The Retirement Corporation of America

Bulletproof Your Mutual Fund Portfolio

IT'S IMPOSSIBLE TO put together a mutual fund strategy that never has a bad year. Over time, the stock market tends to lose in one year out of four. But you can minimize the damage that a losing year does to your investments. Here are Six Sound Rules for Safer Investing:

•  Rule #1: Diversify, diversify, diversify. There's no magic answer to how much diversification is enough. Most experts say you should own at least three kinds of stock funds: growth, growth-and-income, and international multi-country. They recommend owning at least two bond funds (short-term and intermediate-term) plus a money market fund for liquidity. If you are over 40, keep at least 40 percent of your stock investments in growth-and-income funds. They don't do as well as other stock funds in bull markets, but they don't suffer as much in bear markets.

•  Rule #2: Know your risk tolerance. Think how you would feel if the market plunged 25 percent. That can happen, as it did in the bear market that lasted from 2000 into 2003. Then decide how much you want to allocate to stock funds. If you decide that figure is 60 percent of your investment money, don't let the percentage drop below 50 percent—no matter how jittery you get—or rise above 70 percent—no matter how bullish you get.

•  Rule #3: Be a value investor. Buy stock funds that invest in well-managed companies with valuable franchises. Or buy funds that invest in a broad range of more than 200 stocks. Such funds have compiled superior records through thick and thin.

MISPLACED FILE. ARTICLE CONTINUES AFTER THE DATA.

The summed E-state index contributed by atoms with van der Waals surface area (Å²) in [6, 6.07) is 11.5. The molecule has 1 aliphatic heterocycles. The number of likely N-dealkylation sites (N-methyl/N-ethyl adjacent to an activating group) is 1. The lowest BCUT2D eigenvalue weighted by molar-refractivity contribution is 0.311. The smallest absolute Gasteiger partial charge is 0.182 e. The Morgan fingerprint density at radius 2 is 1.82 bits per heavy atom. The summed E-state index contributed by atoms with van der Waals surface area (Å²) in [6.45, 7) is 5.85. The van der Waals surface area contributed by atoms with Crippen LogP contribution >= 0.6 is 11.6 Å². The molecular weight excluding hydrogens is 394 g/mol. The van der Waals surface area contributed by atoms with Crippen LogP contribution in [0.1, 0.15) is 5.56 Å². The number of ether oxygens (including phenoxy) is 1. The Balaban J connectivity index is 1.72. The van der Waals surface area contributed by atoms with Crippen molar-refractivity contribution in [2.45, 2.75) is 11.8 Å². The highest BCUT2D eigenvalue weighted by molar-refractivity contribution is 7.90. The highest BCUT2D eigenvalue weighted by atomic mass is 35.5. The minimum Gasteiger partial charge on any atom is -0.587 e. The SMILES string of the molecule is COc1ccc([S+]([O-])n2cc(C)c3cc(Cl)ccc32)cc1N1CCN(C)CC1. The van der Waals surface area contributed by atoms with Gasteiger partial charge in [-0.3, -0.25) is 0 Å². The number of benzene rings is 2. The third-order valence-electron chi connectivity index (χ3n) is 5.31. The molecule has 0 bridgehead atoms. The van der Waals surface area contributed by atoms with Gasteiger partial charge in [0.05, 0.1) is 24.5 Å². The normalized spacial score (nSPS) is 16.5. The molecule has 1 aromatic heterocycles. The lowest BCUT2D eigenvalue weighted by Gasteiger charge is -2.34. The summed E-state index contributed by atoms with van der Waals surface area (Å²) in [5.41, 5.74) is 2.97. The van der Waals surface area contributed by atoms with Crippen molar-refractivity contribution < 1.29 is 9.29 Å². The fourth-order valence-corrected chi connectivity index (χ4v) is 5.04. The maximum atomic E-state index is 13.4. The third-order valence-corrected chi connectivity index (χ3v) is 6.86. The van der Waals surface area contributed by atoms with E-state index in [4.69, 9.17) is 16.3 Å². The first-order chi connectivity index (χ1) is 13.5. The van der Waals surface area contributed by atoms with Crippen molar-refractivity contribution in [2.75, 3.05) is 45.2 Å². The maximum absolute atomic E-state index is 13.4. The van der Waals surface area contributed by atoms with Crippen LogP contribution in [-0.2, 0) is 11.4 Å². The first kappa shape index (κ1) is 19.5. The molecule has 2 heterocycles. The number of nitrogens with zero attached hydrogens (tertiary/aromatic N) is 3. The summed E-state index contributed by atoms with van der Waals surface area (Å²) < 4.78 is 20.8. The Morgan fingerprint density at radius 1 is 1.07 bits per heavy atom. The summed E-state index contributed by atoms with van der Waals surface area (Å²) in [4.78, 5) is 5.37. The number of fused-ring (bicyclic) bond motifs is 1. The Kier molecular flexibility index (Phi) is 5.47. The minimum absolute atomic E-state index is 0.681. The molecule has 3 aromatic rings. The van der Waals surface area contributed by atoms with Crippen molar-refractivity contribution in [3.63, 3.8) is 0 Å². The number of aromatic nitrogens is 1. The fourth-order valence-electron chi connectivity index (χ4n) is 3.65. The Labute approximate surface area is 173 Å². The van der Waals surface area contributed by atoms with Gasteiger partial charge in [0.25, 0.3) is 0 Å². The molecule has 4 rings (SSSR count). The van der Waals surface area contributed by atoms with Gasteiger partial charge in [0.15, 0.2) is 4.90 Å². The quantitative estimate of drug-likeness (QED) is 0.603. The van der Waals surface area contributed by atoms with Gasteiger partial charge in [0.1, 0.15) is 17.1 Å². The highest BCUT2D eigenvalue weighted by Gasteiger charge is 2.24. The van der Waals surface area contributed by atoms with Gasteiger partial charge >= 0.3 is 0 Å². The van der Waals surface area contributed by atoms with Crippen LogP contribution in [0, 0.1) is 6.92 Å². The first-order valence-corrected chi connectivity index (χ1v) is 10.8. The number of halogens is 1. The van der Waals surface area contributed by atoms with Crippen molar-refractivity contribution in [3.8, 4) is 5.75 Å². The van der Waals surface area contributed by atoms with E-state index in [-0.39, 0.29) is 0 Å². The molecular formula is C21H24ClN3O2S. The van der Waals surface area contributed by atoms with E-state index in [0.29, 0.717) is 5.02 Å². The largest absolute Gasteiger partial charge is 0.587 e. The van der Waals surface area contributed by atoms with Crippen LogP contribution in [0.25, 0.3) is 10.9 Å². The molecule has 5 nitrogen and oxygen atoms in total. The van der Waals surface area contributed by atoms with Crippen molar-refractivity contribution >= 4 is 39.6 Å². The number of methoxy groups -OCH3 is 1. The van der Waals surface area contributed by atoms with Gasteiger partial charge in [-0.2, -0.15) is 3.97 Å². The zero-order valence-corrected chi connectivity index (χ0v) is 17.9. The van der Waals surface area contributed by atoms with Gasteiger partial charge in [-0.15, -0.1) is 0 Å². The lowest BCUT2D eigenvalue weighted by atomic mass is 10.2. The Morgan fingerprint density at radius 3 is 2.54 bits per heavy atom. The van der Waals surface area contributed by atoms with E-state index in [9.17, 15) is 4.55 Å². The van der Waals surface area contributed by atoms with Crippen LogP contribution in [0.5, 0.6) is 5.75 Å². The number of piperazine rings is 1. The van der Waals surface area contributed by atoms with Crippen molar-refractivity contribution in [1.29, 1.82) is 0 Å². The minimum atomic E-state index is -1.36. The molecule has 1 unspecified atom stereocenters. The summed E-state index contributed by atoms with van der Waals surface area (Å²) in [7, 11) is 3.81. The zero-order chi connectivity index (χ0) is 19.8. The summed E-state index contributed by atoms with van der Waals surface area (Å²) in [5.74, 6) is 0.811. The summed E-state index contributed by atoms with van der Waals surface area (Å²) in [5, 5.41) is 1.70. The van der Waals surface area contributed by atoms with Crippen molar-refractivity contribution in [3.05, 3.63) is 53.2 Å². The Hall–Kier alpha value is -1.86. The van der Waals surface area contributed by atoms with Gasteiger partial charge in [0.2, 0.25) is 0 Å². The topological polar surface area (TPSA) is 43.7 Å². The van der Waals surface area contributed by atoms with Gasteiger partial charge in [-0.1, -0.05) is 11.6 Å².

•  Rule #4: Invest regularly through good times and bad. Remember, when the stock market takes a tumble, it's time to add to your stock funds. It's the worst time to sell. In the months following the 1987 stock market crash, mutual funds recovered their losses in an average of 18 months. After the 1990 market drop, it only took six months. The worst mistake inexperienced investors make is to buy when stocks are rising and sell when they are falling. The best time to buy is when stocks are cheapest and the best time to sell is when they are most expensive. Since you can't ever be sure just when those "best times" might be, the best strategy is to keep investing on a regular basis, no matter what the markets are doing.

•  Rule #5: Be emotionally prepared for the rough spots. You can't stop the world from turning and you can't stop the markets from gyrating. If you've carefully chosen a long-term, diversified investment strategy, give it time to work.

•  Rule #6: Evaluate your portfolio's overall risk level at least twice a year. A bull market may lift the stock portion of your portfolio well above your target level. Use new money as you get it to add to the bond portion of your portfolio. Or consider giving appreciated shares in your stock funds to charity to avoid selling them and having to pay taxes on a big capital gain. If you must sell some stock funds, sell the shares you bought most recently to minimize capital-gains taxes.